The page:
A Man in a Hot Air Balloon
A man in a hot air balloon realized he was lost. He reduced altitude and spotted a woman below. He descended a bit more and shouted, “Excuse me, can you help? I promised a friend I would meet him an hourago, but I don’t know where I am.”
The woman below replied, “You are in a hot air balloon hovering approximately 30 feet above the ground. You are between 40 and 41 degrees north latitude and between 59 and 60 degrees west longitude.”
“You must be an engineer,” said the balloonist.
“I am,” replied the woman. “How did you know?”
“Well,” answered the balloonist, “everything you told me is technically correct, but I have no idea what to make of you, and the fact is I am still lost. Frankly, you’ve not been much help so far.”
The woman below responded, “You must be in management.”
“I am,” replied the balloonist, “but how did you know?”
“Well,” said the woman, “you don’t know where you are or where you are going. You have risen to where you are, due to a large quantity of hot air. You made a promise which you have no idea how to keep, and you expect people beneath you to solve your problems. The fact is you are in exactly the same position you were in before we met, but now, somehow, it’s my fault!”
Human resource manager to an applicant:
“Before our company accepts you to work here, I need to know if you are often late and if you tend to tell lies and steal things?”
“No. But if the company needs this kind of people I can learn quickly.”
Note of caution
An efficiency expert concluded his lecture with a note of caution. “You need to be careful about trying these techniques at home. ”
“Why?” asked somebody from the audience.
“I watched my wife’s routine at breakfast for years,” the expert explained. “She made lots of trips between the refrigerator, stove, table and cabinets, often carrying a single item at a time.
One day I told her, ’Honey, why don’t you try carrying several things at once?’”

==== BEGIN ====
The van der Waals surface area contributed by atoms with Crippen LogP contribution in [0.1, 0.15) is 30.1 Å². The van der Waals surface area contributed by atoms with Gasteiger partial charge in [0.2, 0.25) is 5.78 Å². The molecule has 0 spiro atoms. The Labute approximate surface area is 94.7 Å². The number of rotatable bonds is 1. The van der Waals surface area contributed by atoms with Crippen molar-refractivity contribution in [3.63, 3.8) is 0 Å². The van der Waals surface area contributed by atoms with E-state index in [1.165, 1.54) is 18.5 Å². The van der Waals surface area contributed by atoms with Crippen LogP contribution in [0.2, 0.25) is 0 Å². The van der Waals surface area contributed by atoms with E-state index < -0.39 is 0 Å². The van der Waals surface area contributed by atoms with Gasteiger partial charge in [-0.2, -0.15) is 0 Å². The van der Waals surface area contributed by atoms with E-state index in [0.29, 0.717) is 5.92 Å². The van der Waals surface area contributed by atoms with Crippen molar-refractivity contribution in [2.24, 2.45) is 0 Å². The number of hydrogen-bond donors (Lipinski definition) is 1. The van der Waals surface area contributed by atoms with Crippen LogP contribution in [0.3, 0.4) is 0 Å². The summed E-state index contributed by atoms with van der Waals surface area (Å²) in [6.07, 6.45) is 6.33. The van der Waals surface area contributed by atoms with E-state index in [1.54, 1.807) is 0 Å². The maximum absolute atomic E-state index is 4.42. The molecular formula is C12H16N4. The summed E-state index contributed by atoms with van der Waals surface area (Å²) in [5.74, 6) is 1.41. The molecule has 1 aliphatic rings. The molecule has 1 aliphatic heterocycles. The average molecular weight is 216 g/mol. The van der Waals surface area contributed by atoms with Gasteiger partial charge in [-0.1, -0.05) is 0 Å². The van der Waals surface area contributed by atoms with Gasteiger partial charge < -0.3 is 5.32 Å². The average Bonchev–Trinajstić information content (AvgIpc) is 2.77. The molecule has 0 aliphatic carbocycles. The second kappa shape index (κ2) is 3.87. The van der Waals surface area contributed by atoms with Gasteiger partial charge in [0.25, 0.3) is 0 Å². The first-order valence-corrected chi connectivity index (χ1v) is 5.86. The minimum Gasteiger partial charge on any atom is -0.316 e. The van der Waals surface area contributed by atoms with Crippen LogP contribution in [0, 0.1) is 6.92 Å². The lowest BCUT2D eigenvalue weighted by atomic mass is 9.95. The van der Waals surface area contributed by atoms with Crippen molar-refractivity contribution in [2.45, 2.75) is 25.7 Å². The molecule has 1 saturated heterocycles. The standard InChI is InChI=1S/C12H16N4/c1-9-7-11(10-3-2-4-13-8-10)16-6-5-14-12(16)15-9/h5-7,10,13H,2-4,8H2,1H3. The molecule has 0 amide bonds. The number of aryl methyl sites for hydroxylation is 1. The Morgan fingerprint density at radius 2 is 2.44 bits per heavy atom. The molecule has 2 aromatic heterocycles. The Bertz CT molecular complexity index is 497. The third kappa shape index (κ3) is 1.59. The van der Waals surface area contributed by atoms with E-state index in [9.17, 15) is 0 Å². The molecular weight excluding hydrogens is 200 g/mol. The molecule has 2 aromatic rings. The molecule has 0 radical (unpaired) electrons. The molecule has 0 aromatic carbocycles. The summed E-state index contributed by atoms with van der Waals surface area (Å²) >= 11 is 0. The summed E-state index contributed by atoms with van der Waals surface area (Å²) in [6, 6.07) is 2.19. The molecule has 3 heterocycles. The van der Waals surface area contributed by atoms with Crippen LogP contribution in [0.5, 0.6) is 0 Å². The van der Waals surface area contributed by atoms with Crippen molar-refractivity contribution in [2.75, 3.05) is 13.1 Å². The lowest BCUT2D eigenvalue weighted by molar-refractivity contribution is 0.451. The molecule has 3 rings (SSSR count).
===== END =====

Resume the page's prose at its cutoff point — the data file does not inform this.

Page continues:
“Did it save time?” the guy in the audience asked.
“Actually, yes,” replied the expert. “It used to take her 30 minutes to make breakfast. Now I do it in ten.”
This is a strictly mathematical viewpoint… it goes like this:
What Makes 100%? What does it mean to give MORE than 100%? Ever wonder about those people who say they are giving more than 100%? We have all been to those meetings where someone wants you to give over 100%. How about achieving 103%? What makes up 100% in life?
Here’s a little mathematical formula that might help you answer these questions:
A B C D E F G H I J K L M N O P Q R S T U V W X Y Z
is represented as:
1 2 3 4 5 6 7 8 9 10 11 12 13 14 15 16 17 18 19 20 21 22 23 24 25 26.
8+1+18+4+23+15+18+11 = 98%
11+14+15+23+12+5+4+7+5 = 96%
1+20+20+9+20+21+4+5 = 100%
2+21+12+12+19+8+9+20 = 103%
AND, look how far ass kissing will take you.
1+19+19+11+9+19+19+9+14+7 = 118%
So, one can conclude with mathematical certainty that While Hard work and Knowledge will get you close, and Attitude will get you there, it’s the Bullshit and Ass kissing that will put you over the top.
You Might Be an Engineer if…
your favorite James Bond character is “Q”.
you see a good design and still have to change it.
you still own a slide rule and you know how to use it.
your family haven’t the foggiest idea what you do at work.
in college you thought Spring Break was metal fatigue failure.
you have modified your can-opener to be microprocessor driven.
you are better with a Karnaugh map than you are with a street map.
you think the real heroes of “Apollo 13” were the mission controllers.
you take a cruise so you can go on a personal tour of the engine room.
you think “cuddling” is simply an unproductive application of heat exchange.
you have owned a calculator with no equal key and know what RPN stands for.
you make four sets of drawings (with seven revisions) before making a bird bath.
you have trouble writing anything unless the paper has horizontal and vertical lines.
your ideal evening consists of fast-forwarding through the latest sci-fi movie looking for technical inaccuracies.
you think the value of a book is directly proportionate to the amount of tables, charts and graphs it contains.